Trip back in time sets tone for strong CNE basketball future
By Dick Maloney
Clermont Northeastern High School basketball players, coaches, cheerleaders and support staff boarded a bus on a rainy, windy, gray Saturday in early 2020.
Two hours later, they disembarked. In 1951.
If that sounds like the script of a movie, it is – in a way.
The Rockets boys and girls teams played Fayetteville – also the Rockets – in a doubleheader at the Hoosier Gym in Knightstown, Indiana, about 38 miles east of Indianapolis. The gym was the filming site for the 1986 movie “Hoosiers,” about a small-town high school basketball team that wins the 1951 state championship – based on the 1954 Milan High School team that won a state championship in Indiana’s then-open state tournament.
After learning that Goshen and Indian Hill had played in Knightstown last season, CNE staff decided to take their teams there.
“With the five seniors coming back I thought it would be a nice experience for us all to go up and have a bonding experience, plus I love the story and I just thought it would be really cool for us to do it and he reached out to Fayetteville and kind of went through the logistics of it and it worked out great,” girls coach Doug Portmann, an admitted big fan of the movie, said.
Those five seniors – Bockman, Makayla Drewry, McKenzie Reece, Taylor Shumard and Alyssa Williams, as well as the three senior members of the boys team – Jerryd Burns, Jared Decatur and Blake King – had only passing knowledge of the movie, but are now fans. Both teams went to University of Cincinnati’s main campus, where they watched the movie a few days before the trip.
“I had never watched it. I heard of it from my grandparents. It was really cool. I liked it,” Drewry said.
“It was really cool. I liked it. It was really interesting,” Reece said.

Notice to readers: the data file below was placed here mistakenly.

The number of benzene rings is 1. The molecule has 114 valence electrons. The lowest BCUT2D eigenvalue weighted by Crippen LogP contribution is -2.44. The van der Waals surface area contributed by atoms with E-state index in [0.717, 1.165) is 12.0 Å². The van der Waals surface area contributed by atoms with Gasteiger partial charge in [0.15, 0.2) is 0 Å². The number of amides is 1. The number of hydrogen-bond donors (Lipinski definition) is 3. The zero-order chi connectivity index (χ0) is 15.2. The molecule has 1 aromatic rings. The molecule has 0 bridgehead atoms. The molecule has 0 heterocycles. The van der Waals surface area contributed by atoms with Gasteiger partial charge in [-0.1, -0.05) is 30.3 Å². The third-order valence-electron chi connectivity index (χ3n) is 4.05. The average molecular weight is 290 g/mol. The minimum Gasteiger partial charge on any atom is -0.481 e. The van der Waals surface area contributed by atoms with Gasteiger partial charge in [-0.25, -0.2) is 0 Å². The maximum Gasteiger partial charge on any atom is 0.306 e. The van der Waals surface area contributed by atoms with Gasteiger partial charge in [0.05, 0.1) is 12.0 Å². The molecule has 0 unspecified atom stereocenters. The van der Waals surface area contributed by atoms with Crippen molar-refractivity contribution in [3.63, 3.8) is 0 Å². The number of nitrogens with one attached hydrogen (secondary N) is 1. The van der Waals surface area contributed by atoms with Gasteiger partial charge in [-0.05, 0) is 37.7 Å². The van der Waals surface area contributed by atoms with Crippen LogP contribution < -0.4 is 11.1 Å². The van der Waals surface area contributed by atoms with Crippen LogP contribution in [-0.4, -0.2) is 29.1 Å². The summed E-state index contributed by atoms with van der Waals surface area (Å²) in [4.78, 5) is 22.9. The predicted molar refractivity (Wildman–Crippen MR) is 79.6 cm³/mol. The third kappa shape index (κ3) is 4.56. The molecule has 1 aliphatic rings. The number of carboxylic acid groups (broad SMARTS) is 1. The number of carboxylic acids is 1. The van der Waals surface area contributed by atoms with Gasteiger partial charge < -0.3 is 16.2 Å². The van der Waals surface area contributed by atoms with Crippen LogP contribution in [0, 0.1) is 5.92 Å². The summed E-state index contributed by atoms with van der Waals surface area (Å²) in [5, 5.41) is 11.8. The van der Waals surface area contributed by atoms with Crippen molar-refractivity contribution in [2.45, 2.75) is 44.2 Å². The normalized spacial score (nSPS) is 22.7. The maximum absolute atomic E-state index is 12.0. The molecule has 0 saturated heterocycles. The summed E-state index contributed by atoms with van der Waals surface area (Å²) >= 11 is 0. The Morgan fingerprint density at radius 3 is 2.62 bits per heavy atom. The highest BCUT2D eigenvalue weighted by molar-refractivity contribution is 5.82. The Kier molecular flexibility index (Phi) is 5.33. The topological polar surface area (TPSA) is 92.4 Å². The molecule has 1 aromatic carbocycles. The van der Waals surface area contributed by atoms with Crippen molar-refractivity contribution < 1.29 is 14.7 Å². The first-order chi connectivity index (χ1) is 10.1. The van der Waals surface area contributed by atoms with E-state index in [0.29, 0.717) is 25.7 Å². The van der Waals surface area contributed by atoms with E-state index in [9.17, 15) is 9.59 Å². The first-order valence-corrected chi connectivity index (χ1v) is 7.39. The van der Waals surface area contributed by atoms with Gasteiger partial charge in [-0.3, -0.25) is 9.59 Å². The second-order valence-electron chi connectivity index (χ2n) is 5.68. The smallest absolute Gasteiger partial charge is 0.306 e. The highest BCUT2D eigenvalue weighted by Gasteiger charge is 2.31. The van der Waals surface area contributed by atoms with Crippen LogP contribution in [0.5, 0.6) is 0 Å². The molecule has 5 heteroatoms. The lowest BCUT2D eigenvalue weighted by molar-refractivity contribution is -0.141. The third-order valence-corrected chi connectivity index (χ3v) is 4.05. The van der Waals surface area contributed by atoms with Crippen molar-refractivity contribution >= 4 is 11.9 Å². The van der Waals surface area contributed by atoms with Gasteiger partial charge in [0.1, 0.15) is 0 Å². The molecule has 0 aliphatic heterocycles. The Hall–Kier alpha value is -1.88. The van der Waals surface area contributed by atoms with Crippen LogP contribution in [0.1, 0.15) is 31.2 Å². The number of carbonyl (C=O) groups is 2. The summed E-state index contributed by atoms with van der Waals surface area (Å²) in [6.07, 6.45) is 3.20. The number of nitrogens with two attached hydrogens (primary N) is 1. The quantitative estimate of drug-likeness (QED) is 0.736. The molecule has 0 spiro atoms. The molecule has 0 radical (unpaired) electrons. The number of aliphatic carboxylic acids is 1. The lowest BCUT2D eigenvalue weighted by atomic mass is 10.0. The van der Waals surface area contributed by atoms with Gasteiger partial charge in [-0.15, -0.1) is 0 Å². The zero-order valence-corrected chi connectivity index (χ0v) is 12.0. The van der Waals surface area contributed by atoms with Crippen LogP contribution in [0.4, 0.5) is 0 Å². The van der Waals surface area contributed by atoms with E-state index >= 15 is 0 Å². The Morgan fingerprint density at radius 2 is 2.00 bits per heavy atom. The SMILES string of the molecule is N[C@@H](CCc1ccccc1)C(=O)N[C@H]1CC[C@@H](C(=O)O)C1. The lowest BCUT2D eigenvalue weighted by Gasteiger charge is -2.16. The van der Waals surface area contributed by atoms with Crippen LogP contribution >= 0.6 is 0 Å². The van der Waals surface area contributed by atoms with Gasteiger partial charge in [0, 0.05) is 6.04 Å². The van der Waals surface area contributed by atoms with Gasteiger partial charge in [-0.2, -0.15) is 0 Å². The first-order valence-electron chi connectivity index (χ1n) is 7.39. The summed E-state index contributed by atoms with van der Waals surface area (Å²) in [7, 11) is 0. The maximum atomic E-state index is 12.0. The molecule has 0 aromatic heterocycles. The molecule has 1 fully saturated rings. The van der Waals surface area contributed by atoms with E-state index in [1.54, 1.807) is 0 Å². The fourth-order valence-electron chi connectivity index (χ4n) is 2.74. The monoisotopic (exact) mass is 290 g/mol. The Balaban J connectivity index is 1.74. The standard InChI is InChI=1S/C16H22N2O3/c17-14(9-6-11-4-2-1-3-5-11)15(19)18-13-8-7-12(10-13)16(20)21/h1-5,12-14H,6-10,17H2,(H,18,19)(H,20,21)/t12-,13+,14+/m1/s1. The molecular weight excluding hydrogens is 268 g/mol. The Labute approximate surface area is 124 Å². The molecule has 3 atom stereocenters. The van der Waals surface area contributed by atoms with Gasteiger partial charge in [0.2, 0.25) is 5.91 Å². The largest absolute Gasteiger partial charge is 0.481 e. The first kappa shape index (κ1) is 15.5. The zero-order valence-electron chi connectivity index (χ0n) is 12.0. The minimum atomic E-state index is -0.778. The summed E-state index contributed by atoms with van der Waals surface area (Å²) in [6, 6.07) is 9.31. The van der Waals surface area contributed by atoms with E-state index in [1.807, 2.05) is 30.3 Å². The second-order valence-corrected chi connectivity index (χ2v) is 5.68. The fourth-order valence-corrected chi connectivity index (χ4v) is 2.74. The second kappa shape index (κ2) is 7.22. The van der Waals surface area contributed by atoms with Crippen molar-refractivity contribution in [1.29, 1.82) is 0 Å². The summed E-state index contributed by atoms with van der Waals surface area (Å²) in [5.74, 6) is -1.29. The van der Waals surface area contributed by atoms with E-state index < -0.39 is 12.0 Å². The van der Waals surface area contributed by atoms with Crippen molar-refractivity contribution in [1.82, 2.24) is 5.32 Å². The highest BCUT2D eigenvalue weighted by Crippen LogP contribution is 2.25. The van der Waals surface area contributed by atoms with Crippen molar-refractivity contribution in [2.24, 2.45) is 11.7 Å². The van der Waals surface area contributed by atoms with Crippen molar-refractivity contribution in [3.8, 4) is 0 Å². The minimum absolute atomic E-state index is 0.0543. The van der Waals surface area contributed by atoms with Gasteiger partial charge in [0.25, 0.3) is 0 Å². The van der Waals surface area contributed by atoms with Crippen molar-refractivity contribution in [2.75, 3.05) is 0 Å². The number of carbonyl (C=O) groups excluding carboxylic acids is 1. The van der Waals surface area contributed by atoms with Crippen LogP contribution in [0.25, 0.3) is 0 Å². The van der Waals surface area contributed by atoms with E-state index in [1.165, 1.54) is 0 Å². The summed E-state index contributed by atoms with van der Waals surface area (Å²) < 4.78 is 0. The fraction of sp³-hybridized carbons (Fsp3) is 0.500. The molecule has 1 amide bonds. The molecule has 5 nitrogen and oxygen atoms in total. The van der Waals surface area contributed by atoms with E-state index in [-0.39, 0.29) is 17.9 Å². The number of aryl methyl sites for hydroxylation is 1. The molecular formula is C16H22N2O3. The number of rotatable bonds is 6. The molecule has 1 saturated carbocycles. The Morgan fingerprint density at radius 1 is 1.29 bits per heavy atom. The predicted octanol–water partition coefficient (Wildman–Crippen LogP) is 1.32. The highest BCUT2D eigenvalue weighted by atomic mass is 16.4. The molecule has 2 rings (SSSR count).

Portmann admitted to being pleasantly surprised by the players’ reactions to the movie.
“It was interesting because when we saw the movie I didn’t know how they would react, if they’d be bored. It was very different graphics back then, but at the end of the movie they actually all clapped, which I was thought was pretty neat, they kind of just clapped about the end of the movie so I thought it was a good feeling,” Portmann said.
“So when they got out there I think it was a good visual to remember back to the week before and it’s fresh their mind to see the things they’d seen. It’s funny because when I told them we were playing on that court, they thought I was kidding, and they looked it up and said ‘Oh my goodness, it is the same court.’”
The same court as the movie, but not a typical court. The Hoosier Gym playing floor is 12 feet shorter than a normal high school court. There is no half-court line, but there are lines on either side of half-court that act as time lines. Teams must advance the ball past the line closest to the basket at which they are shooting in 10 seconds or fewer but once they cross the line, they can run their offense as far back as the line on their defensive end. Needless to say, that took some getting used to.